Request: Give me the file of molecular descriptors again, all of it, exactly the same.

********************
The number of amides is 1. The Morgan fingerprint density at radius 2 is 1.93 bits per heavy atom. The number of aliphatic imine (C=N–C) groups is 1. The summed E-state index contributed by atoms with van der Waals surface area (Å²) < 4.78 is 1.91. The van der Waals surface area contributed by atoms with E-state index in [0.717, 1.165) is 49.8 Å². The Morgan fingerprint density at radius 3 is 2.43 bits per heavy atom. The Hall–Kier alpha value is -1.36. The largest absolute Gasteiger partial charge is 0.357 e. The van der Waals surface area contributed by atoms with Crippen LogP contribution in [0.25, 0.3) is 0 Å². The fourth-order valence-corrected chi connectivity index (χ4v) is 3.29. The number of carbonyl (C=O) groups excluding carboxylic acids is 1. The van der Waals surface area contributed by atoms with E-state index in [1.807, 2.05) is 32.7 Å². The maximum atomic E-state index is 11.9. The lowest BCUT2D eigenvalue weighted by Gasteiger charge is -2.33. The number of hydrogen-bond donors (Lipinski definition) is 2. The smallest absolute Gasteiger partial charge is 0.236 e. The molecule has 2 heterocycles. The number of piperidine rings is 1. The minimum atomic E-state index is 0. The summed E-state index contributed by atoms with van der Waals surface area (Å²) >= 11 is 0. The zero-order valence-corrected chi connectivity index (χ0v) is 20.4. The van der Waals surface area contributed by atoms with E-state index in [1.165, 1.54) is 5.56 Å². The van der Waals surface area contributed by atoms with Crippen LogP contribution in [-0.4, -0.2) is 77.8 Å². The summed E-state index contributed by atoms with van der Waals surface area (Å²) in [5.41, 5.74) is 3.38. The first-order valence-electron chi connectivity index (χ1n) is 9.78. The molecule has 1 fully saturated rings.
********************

The number of amides is 1. The Morgan fingerprint density at radius 2 is 1.93 bits per heavy atom. The number of aliphatic imine (C=N–C) groups is 1. The summed E-state index contributed by atoms with van der Waals surface area (Å²) < 4.78 is 1.91. The van der Waals surface area contributed by atoms with E-state index in [0.717, 1.165) is 49.8 Å². The Morgan fingerprint density at radius 3 is 2.43 bits per heavy atom. The Hall–Kier alpha value is -1.36. The largest absolute Gasteiger partial charge is 0.357 e. The van der Waals surface area contributed by atoms with Crippen LogP contribution in [0.25, 0.3) is 0 Å². The fourth-order valence-corrected chi connectivity index (χ4v) is 3.29. The number of carbonyl (C=O) groups excluding carboxylic acids is 1. The van der Waals surface area contributed by atoms with E-state index in [1.807, 2.05) is 32.7 Å². The maximum atomic E-state index is 11.9. The lowest BCUT2D eigenvalue weighted by Gasteiger charge is -2.33. The number of hydrogen-bond donors (Lipinski definition) is 2. The smallest absolute Gasteiger partial charge is 0.236 e. The molecule has 2 heterocycles. The number of piperidine rings is 1. The minimum atomic E-state index is 0. The summed E-state index contributed by atoms with van der Waals surface area (Å²) >= 11 is 0. The zero-order valence-corrected chi connectivity index (χ0v) is 20.4. The van der Waals surface area contributed by atoms with E-state index in [1.165, 1.54) is 5.56 Å². The van der Waals surface area contributed by atoms with Crippen LogP contribution in [-0.4, -0.2) is 77.8 Å². The summed E-state index contributed by atoms with van der Waals surface area (Å²) in [5.41, 5.74) is 3.38. The first-order valence-electron chi connectivity index (χ1n) is 9.78. The molecule has 1 fully saturated rings.